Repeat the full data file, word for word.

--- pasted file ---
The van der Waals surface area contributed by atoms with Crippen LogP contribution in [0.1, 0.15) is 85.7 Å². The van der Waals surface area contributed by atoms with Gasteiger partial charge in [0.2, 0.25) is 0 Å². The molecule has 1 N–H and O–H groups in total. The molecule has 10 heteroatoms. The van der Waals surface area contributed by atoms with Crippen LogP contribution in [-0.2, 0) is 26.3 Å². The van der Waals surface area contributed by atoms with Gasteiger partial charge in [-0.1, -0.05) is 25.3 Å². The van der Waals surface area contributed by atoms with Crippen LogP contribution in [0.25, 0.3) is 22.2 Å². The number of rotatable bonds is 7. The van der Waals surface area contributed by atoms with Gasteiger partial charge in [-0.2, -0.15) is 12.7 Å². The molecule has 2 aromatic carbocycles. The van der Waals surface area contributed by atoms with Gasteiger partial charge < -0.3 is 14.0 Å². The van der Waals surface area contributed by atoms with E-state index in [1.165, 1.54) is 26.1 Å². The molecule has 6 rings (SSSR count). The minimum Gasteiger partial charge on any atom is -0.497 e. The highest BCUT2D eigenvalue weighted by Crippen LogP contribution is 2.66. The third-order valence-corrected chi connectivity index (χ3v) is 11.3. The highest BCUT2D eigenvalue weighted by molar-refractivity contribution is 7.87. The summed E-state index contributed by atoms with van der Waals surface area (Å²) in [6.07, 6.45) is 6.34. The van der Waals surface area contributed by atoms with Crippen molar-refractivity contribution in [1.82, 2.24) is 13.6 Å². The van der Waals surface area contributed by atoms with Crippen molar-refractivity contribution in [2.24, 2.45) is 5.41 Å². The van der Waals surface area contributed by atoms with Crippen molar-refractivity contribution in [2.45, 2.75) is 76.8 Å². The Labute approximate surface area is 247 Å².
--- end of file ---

The van der Waals surface area contributed by atoms with Crippen LogP contribution in [0.1, 0.15) is 85.7 Å². The van der Waals surface area contributed by atoms with Gasteiger partial charge in [0.2, 0.25) is 0 Å². The molecule has 1 N–H and O–H groups in total. The molecule has 10 heteroatoms. The van der Waals surface area contributed by atoms with Crippen LogP contribution in [-0.2, 0) is 26.3 Å². The van der Waals surface area contributed by atoms with Gasteiger partial charge in [-0.1, -0.05) is 25.3 Å². The van der Waals surface area contributed by atoms with Crippen LogP contribution in [0.25, 0.3) is 22.2 Å². The number of rotatable bonds is 7. The van der Waals surface area contributed by atoms with Gasteiger partial charge in [-0.2, -0.15) is 12.7 Å². The molecule has 2 aromatic carbocycles. The van der Waals surface area contributed by atoms with Gasteiger partial charge < -0.3 is 14.0 Å². The van der Waals surface area contributed by atoms with E-state index in [1.165, 1.54) is 26.1 Å². The molecule has 6 rings (SSSR count). The minimum Gasteiger partial charge on any atom is -0.497 e. The highest BCUT2D eigenvalue weighted by Crippen LogP contribution is 2.66. The third-order valence-corrected chi connectivity index (χ3v) is 11.3. The highest BCUT2D eigenvalue weighted by molar-refractivity contribution is 7.87. The summed E-state index contributed by atoms with van der Waals surface area (Å²) in [6.07, 6.45) is 6.34. The van der Waals surface area contributed by atoms with Crippen molar-refractivity contribution in [1.82, 2.24) is 13.6 Å². The van der Waals surface area contributed by atoms with Crippen molar-refractivity contribution in [2.24, 2.45) is 5.41 Å². The van der Waals surface area contributed by atoms with Crippen molar-refractivity contribution in [2.45, 2.75) is 76.8 Å². The Labute approximate surface area is 247 Å².